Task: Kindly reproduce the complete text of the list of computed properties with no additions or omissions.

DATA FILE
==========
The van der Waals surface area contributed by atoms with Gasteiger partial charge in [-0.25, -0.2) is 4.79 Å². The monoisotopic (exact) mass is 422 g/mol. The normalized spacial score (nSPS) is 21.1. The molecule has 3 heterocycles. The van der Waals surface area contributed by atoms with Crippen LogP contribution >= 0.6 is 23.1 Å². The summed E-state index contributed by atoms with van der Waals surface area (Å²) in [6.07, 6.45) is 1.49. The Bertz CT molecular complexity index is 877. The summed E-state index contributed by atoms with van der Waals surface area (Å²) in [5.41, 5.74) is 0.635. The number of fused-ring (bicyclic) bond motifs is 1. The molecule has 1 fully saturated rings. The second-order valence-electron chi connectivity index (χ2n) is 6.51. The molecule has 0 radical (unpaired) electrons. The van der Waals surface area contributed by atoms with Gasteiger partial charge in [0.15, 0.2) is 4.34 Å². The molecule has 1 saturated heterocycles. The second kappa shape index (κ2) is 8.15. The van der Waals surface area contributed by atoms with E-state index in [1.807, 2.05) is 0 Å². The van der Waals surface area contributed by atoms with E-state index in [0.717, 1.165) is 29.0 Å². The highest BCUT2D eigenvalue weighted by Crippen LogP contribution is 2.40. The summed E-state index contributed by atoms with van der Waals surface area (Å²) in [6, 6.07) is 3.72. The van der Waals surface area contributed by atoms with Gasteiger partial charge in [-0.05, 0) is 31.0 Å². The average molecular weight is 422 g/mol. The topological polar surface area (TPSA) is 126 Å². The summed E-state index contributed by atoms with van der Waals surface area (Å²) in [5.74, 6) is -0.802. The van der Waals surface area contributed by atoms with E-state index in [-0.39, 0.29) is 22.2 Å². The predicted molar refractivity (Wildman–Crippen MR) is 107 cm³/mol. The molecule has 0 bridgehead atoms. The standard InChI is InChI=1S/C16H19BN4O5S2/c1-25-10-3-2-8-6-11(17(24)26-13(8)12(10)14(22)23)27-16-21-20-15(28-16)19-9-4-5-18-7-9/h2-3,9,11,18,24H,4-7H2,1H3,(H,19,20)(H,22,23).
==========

The van der Waals surface area contributed by atoms with Gasteiger partial charge in [-0.25, -0.2) is 4.79 Å². The monoisotopic (exact) mass is 422 g/mol. The normalized spacial score (nSPS) is 21.1. The molecule has 3 heterocycles. The van der Waals surface area contributed by atoms with Crippen LogP contribution >= 0.6 is 23.1 Å². The summed E-state index contributed by atoms with van der Waals surface area (Å²) in [6.07, 6.45) is 1.49. The Bertz CT molecular complexity index is 877. The summed E-state index contributed by atoms with van der Waals surface area (Å²) in [5.41, 5.74) is 0.635. The number of fused-ring (bicyclic) bond motifs is 1. The molecule has 1 fully saturated rings. The second-order valence-electron chi connectivity index (χ2n) is 6.51. The molecule has 0 radical (unpaired) electrons. The van der Waals surface area contributed by atoms with Gasteiger partial charge in [0.15, 0.2) is 4.34 Å². The molecule has 1 saturated heterocycles. The second kappa shape index (κ2) is 8.15. The van der Waals surface area contributed by atoms with E-state index in [1.807, 2.05) is 0 Å². The van der Waals surface area contributed by atoms with E-state index in [0.717, 1.165) is 29.0 Å². The highest BCUT2D eigenvalue weighted by Crippen LogP contribution is 2.40. The summed E-state index contributed by atoms with van der Waals surface area (Å²) in [6, 6.07) is 3.72. The van der Waals surface area contributed by atoms with Gasteiger partial charge in [-0.05, 0) is 31.0 Å². The average molecular weight is 422 g/mol. The topological polar surface area (TPSA) is 126 Å². The summed E-state index contributed by atoms with van der Waals surface area (Å²) in [5.74, 6) is -0.802. The van der Waals surface area contributed by atoms with E-state index in [-0.39, 0.29) is 22.2 Å². The predicted molar refractivity (Wildman–Crippen MR) is 107 cm³/mol. The molecule has 0 bridgehead atoms. The standard InChI is InChI=1S/C16H19BN4O5S2/c1-25-10-3-2-8-6-11(17(24)26-13(8)12(10)14(22)23)27-16-21-20-15(28-16)19-9-4-5-18-7-9/h2-3,9,11,18,24H,4-7H2,1H3,(H,19,20)(H,22,23).